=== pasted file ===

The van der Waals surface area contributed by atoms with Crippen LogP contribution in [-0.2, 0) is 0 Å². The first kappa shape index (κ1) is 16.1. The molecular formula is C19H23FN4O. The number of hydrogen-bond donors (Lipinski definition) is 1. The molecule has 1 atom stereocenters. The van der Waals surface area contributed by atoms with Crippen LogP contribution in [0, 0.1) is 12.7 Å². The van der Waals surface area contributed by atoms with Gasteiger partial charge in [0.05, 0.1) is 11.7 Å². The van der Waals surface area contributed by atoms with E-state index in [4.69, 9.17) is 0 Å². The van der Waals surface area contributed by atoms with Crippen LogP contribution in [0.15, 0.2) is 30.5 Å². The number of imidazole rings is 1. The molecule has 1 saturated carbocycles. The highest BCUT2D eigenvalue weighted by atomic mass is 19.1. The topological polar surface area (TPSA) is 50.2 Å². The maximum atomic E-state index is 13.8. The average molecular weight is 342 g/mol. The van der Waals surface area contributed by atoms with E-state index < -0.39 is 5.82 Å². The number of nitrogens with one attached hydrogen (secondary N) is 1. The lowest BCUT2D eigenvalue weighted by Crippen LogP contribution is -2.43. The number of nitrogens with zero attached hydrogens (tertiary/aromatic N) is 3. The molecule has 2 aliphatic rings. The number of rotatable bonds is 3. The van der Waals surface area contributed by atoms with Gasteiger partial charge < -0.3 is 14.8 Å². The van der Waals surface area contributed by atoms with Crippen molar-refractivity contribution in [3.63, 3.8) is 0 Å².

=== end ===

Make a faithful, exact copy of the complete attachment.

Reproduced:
The van der Waals surface area contributed by atoms with Crippen LogP contribution in [-0.2, 0) is 0 Å². The first kappa shape index (κ1) is 16.1. The molecular formula is C19H23FN4O. The number of hydrogen-bond donors (Lipinski definition) is 1. The molecule has 1 atom stereocenters. The van der Waals surface area contributed by atoms with Crippen LogP contribution in [0, 0.1) is 12.7 Å². The van der Waals surface area contributed by atoms with Gasteiger partial charge in [0.05, 0.1) is 11.7 Å². The van der Waals surface area contributed by atoms with E-state index in [4.69, 9.17) is 0 Å². The van der Waals surface area contributed by atoms with Crippen LogP contribution in [0.15, 0.2) is 30.5 Å². The number of imidazole rings is 1. The molecule has 1 saturated carbocycles. The highest BCUT2D eigenvalue weighted by atomic mass is 19.1. The topological polar surface area (TPSA) is 50.2 Å². The maximum atomic E-state index is 13.8. The average molecular weight is 342 g/mol. The van der Waals surface area contributed by atoms with E-state index < -0.39 is 5.82 Å². The number of nitrogens with one attached hydrogen (secondary N) is 1. The lowest BCUT2D eigenvalue weighted by Crippen LogP contribution is -2.43. The number of nitrogens with zero attached hydrogens (tertiary/aromatic N) is 3. The molecule has 2 aliphatic rings. The number of rotatable bonds is 3. The van der Waals surface area contributed by atoms with Gasteiger partial charge < -0.3 is 14.8 Å². The van der Waals surface area contributed by atoms with Crippen molar-refractivity contribution in [3.63, 3.8) is 0 Å².